We encountered nothing spooky other than a snakeskin lying under a bush. Fortunately, the occupant was nowhere in sight nor did we spot anything else venomous along the trail. All in all, a good Saturday morning hike exploring the history of the San Pedro. For a more detailed history of Millville and Charleston visit BLM website and Arizona Ghost Town Trails.
G.K. Chesterton said, “Poets have been mysteriously silent on the subject of cheese,” but as a serious cheese fan and certainly no poet, I must compose some prose about my latest cheese experience. Cheese, in my opinion is one of the greatest foods out there. Whether it’s breakfast, lunch or dessert, cheese has something to offer: mac and cheese, cheese omelet, cheesecake, or a wedge of extra-sharp cheddar with apple pie. I could end up with a list like Forrest Gump’s when he went on about shrimp.
My cheese-loving heart was thrilled when I recently visited the East Hill Creamery in Perry, NY and spent some time with the owners, Betty Burley, and her husband, Gary. I’d been following the progress of the creamery since last year’s visit to Wyoming County and was intrigued with the artisan cheese concept coming back to dairy country. The county’s history is full of creameries from the mid-1800s right through the early 20th century. In fact, a cheese factory was once located near the small farm I grew up on in East Koy, NY. Cheese making was the best way to use all that extra milk when refrigeration was a challenge. Now it’s making a comeback in a beautiful, new Swiss chalet-style building with a manmade cave.
On the off-chance that someone was around to chat with, I talked my husband into stopping at this new facility as we were driving out of Perry. A serendipitous encounter on the sidewalk with Betty brought a couple of surprises. When I introduced myself, she reminded me that we knew each other from years ago. She was working in the Wyoming County courts, and I was a young paralegal for a law firm just across the parking lot from the courthouse. After catching up on a “few years” in between, she graciously offered to give us a tour of the almost completed creamery.
Entering the building, you are welcomed by the fragrance of milk, rich and heavy in the air. It’s the promise of cheese beckoning you into the inner workings of the creamery. The Burleys are producing Alpine-style cheeses that have been made in the French Alps for centuries. They engaged a French consultant, Alex Pellicier, who has guided their process, the purchase of French equipment, and even the building of the structure. Betty and Gary are starting with raclette cheese, which requires attention to every detail from what the cows eat to pouring fresh milk into two 500-gallon copper vats when it’s delivered every morning by the milk truck. The cheese requires a precise temperature of 50 degrees and 90 per cent humidity, and it needs a cave. This raw milk cheese that forms a natural rind must hangout for 60 days in the cheese cave. Every wheel is hand-turned throughout the aging process. The plan is to produce about 120,000 pounds annually and there are already 35,000 pounds in the cave.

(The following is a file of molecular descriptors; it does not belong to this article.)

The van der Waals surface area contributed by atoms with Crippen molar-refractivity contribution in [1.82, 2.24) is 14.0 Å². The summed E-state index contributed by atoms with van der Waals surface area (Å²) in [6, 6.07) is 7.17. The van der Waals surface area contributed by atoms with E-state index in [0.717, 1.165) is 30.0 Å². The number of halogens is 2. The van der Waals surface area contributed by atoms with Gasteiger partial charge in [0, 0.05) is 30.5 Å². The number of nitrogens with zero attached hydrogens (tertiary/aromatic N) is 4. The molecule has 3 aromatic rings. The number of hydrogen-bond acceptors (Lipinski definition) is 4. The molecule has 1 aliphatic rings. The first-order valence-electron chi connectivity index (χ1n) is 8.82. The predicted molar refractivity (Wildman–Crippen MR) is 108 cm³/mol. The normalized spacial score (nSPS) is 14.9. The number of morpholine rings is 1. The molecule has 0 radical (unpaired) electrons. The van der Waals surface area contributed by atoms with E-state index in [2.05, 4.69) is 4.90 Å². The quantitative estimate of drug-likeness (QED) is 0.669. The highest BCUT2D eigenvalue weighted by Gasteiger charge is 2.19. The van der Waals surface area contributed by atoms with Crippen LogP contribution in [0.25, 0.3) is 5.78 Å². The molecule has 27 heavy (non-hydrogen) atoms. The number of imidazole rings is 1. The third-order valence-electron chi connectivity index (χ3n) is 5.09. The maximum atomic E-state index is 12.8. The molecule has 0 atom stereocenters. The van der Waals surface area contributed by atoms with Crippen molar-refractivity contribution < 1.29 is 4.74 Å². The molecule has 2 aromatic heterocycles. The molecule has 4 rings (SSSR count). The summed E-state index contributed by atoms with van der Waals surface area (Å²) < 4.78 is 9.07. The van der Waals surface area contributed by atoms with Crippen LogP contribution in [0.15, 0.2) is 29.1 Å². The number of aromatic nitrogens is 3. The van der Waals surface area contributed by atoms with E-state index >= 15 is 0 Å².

The man-made cave is fascinating. Large windows on the upper level give you a spectacular view into the underground cheese world. Basswood shelves timbered from the Burleys' woods support the beautiful rounds of raclette which are waiting for the perfect time to be packaged. The basswood is also being made into bowls and serving utensils. The upper level of the post-and-beam building will have a tasting room, and eventually be available for events sometime in 2017. Their downstairs retail store will open at the end of September 2016. Amish-made red oak beams hewn in Belfast, NY are overhead. The handmade touches, along with lots of natural light make this a beautiful building.
Four of the Burleys' five children are running the dairy operations so their parents can focus on cheese production. The herd of 700 at the Warsaw farm is New Zealand genetic-based, grass-fed on a rotational basis, and milk production is seasonal. It’s picky and yes, it matters. Grass-fed cows produce the type of milk necessary to make Alpine cheeses. They’ll add a second cheese which is even more labor intensive, a Gruyere, which will be called Silver Lake Cheese (for nearby Silver Lake for those who aren’t familiar with the area). The Gruyere requires six months in the cave. The raclette currently being made is called Underpass Cheese. Now, if you’re wondering about the name, I'll let you in on the story behind it.
The Burleys began dairy farming in the early 1980s and their land is on both sides of NYS Route 20A. They’ve been grazing their cows rotationally since they started their operations. Shuttling cows across a busy highway to another pasture has a lot of issues. Several years ago, they finally received permission to build a cow underpass, a tunnel directly under the highway. The cows are happier, as are the Burleys, and drivers aren’t inconvenienced.
Once back downstairs, we were invited for a little cheese tasting in the employee breakroom. The cheese is wonderful. Buttery, tangy, melty … sigh … delicious. Underpass Cheese is already available at several local stores, and since we were on our way to shop at Lantz’s Bulk Food store in Warsaw, we purchased a wedge to take home to Arizona. We’ve enjoyed it on crackers, in grilled cheese sandwiches, melted into grits (shrimp and grits), and all by itself. The experts say a crisp, white wine such as Pinot Gris pairs well with the semi-firm raclette, or Pinot Noir for those who prefer a red. It's all good. I can’t wait for East Hill Creamery to begin internet sales. I’ll be a regular customer.
Enjoy the slideshow tour of the creamery and dairy farm. And remember to eat local.